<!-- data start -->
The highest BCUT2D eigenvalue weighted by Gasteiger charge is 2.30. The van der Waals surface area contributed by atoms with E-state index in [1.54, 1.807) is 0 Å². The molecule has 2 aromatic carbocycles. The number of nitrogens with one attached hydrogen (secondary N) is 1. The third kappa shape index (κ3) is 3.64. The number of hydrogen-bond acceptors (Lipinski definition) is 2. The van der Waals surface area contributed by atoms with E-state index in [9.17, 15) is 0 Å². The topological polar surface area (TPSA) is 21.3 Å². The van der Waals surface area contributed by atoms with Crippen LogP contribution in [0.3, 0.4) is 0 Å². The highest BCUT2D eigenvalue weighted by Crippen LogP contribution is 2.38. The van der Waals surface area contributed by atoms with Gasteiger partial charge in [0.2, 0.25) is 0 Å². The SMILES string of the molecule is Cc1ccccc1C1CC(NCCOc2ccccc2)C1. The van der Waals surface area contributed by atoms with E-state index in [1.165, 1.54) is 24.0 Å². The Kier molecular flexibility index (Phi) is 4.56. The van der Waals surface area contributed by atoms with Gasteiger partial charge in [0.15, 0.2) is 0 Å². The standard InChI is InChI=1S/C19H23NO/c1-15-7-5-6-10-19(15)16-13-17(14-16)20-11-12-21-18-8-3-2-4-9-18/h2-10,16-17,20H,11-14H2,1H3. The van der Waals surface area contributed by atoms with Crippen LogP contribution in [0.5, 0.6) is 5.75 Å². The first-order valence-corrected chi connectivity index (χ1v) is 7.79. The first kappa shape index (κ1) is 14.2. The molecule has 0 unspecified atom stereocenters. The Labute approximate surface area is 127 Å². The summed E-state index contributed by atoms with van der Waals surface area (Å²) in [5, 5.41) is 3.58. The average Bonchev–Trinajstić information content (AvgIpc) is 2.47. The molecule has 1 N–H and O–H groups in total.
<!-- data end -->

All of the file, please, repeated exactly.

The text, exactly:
The highest BCUT2D eigenvalue weighted by Gasteiger charge is 2.30. The van der Waals surface area contributed by atoms with E-state index in [1.54, 1.807) is 0 Å². The molecule has 2 aromatic carbocycles. The number of nitrogens with one attached hydrogen (secondary N) is 1. The third kappa shape index (κ3) is 3.64. The number of hydrogen-bond acceptors (Lipinski definition) is 2. The van der Waals surface area contributed by atoms with E-state index in [9.17, 15) is 0 Å². The topological polar surface area (TPSA) is 21.3 Å². The van der Waals surface area contributed by atoms with Crippen LogP contribution in [0.3, 0.4) is 0 Å². The highest BCUT2D eigenvalue weighted by Crippen LogP contribution is 2.38. The van der Waals surface area contributed by atoms with Gasteiger partial charge in [0.2, 0.25) is 0 Å². The SMILES string of the molecule is Cc1ccccc1C1CC(NCCOc2ccccc2)C1. The van der Waals surface area contributed by atoms with E-state index in [1.165, 1.54) is 24.0 Å². The Kier molecular flexibility index (Phi) is 4.56. The van der Waals surface area contributed by atoms with Gasteiger partial charge in [0.15, 0.2) is 0 Å². The standard InChI is InChI=1S/C19H23NO/c1-15-7-5-6-10-19(15)16-13-17(14-16)20-11-12-21-18-8-3-2-4-9-18/h2-10,16-17,20H,11-14H2,1H3. The van der Waals surface area contributed by atoms with Crippen LogP contribution in [0.5, 0.6) is 5.75 Å². The first-order valence-corrected chi connectivity index (χ1v) is 7.79. The first kappa shape index (κ1) is 14.2. The molecule has 0 unspecified atom stereocenters. The Labute approximate surface area is 127 Å². The summed E-state index contributed by atoms with van der Waals surface area (Å²) in [5, 5.41) is 3.58. The average Bonchev–Trinajstić information content (AvgIpc) is 2.47. The molecule has 1 N–H and O–H groups in total.